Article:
Schools serve rations to students

Schools serve rations to students

Posted on June 10, 2011
Filed Under relief & aid | Leave a Comment

children receiving only milk n bread for lunchIn today's world, it is beyond comprehension that this situation could exist when at the same time just miles away people are going to movies and dinner as if there is nothing unusual. At sometime, the donations and government support will reach the victims and those suffering from the ensuing economic downturn, but can we in good conscious sit by and allow the affected to suffer?  – Kozmoz


As concerns over radiation contamination in water and food continue to hover in disaster-struck northeastern Japan, public schools in eight towns in Iwate and Miyagi are still unable to provide regular lunches to their students, according to Japanese press reports…

With facilities knocked out by the March earthquake and tsunami, some lunch distribution centers can’t offer regular menus even though students went back to school in April. For instance, public elementary and middle schools in Ishinomaki city have only been able to provide students with an extremely lean menu—typically a bread roll and a serving of milk, with the occasional gelatin pudding.

Not all Japanese public schools provide school lunches, or kyushoku, but most do, and the process is highly coordinated to meet the nutritional requirements of growing youngsters. The Ministry of Education, Culture, Sports, Science & Technology has strict nutritional and caloric guidelines for school lunches at each grade level, and each school employs a nutritionist who designs a monthly menu. Depending on the grade level, students should consume 560-850 calories at lunch time, according to ministry guidelines.

With many students and their families marooned in refugee shelters when classes resumed following the earthquake, a few well-meaning schools stepped up efforts to make life easier, in some cases providing basic meals where they previously had students bring their own lunches.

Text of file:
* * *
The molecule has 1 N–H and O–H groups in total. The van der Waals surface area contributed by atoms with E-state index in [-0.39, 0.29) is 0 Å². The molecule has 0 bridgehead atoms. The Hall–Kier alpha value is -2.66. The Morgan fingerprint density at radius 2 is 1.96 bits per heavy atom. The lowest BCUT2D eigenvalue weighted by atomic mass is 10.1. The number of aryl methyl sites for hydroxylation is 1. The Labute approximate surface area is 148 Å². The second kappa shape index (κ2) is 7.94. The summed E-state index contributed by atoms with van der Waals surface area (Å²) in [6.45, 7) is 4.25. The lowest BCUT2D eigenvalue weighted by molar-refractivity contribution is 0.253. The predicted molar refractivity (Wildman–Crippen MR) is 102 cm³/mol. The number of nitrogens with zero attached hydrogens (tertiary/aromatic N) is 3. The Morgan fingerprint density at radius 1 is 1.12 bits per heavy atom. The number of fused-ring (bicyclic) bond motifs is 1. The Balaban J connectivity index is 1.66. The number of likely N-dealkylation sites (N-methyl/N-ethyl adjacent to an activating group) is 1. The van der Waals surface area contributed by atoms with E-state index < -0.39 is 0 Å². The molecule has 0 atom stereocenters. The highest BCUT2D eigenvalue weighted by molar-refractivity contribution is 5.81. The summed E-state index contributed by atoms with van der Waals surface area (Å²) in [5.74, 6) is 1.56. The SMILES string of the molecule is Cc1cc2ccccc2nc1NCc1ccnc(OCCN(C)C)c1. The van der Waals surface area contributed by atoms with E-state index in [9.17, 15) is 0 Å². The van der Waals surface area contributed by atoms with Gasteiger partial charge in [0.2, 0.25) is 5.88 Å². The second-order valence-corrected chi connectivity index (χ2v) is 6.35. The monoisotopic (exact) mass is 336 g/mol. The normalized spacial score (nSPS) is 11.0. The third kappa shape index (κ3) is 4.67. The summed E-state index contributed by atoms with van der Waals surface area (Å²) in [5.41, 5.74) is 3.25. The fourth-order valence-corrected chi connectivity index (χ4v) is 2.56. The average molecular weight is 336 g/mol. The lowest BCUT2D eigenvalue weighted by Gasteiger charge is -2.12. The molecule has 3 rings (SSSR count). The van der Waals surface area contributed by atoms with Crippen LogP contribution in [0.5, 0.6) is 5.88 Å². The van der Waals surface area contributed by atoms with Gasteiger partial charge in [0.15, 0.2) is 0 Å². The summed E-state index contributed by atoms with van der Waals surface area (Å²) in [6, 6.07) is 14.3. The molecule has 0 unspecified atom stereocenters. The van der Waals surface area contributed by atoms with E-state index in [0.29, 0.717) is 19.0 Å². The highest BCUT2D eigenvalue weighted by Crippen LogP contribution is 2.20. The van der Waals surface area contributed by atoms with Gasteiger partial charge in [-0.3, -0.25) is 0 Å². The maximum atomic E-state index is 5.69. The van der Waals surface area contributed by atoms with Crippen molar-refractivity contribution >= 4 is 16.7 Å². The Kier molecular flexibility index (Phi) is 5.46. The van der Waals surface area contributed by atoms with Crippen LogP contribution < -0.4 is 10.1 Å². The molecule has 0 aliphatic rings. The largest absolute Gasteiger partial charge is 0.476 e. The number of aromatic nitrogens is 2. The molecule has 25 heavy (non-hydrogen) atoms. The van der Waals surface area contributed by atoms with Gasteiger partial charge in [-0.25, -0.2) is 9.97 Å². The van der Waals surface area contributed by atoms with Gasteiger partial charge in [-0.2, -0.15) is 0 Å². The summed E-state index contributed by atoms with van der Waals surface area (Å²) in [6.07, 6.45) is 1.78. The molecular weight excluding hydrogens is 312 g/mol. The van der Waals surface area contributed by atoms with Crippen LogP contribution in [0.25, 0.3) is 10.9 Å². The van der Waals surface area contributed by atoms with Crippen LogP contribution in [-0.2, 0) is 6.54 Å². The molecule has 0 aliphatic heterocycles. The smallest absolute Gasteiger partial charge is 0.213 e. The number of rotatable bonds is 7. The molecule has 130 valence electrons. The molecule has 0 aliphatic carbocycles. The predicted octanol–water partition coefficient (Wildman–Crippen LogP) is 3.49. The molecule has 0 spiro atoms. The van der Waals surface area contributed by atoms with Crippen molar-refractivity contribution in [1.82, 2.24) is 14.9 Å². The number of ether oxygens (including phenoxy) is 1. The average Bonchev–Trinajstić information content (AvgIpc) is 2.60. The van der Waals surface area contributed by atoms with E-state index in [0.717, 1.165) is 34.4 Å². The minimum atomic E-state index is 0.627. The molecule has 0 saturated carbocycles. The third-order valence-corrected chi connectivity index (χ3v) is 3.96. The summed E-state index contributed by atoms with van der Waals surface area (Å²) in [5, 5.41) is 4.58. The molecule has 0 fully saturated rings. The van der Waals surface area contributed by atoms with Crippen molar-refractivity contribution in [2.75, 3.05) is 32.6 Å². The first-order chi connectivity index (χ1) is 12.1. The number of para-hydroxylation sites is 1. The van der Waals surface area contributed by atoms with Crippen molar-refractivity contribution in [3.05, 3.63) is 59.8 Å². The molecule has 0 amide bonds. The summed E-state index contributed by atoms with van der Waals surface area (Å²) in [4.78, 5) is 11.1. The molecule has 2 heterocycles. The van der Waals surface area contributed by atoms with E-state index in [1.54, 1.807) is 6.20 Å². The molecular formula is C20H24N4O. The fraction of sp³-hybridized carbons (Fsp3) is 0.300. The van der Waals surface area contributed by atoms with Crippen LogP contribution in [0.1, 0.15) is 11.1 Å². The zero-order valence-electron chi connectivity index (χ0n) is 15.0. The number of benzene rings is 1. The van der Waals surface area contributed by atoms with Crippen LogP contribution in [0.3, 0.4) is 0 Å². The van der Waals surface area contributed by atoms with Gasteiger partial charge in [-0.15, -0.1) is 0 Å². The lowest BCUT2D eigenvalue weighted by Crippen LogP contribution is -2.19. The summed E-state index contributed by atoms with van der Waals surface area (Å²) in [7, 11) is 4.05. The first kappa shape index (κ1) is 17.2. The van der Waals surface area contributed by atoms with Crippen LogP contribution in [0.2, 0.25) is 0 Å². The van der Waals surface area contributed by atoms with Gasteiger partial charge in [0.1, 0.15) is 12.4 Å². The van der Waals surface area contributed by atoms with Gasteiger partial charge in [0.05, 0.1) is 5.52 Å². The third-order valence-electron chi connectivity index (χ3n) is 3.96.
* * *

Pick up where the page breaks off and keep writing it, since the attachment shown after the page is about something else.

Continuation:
But the good intentions have given rise to a few hiccups. While the “limited menu” of bread and milk may meet the caloric needs for less active students, school life is in full swing. That includes after-school extracurricular activities, which, for a typical middle school student, can be up to three hours of athletics.

Parents have also voiced concerns that the imbalanced menu may cause vitamin and mineral deficiencies. Most public schools don’t allow students to bring snacks or beverages to school, but some parents in the regions have requested that students be allowed to supplement their school lunch with food from home, such as rice balls, small packages of meats and fruit.

School administrators in towns where lunches are limited or not provided are cautious about the implications of allowing or encouraging students to bring food from home: While some parents may be able to provide, many families continue to live in shelters, and are simply unable to bring extra supplies.

For schools that continue to provide limited menus, additions of canned fish and hamburger meat are expected sometime in June. But as with many aspects of life in some areas of Tohoku, the return to pre-quake operations will take time: In many areas, regular lunch services won’t likely be restored until July.

published in wall street journal june 7th by anna novick


Please Comment

// Get wp-comments.php template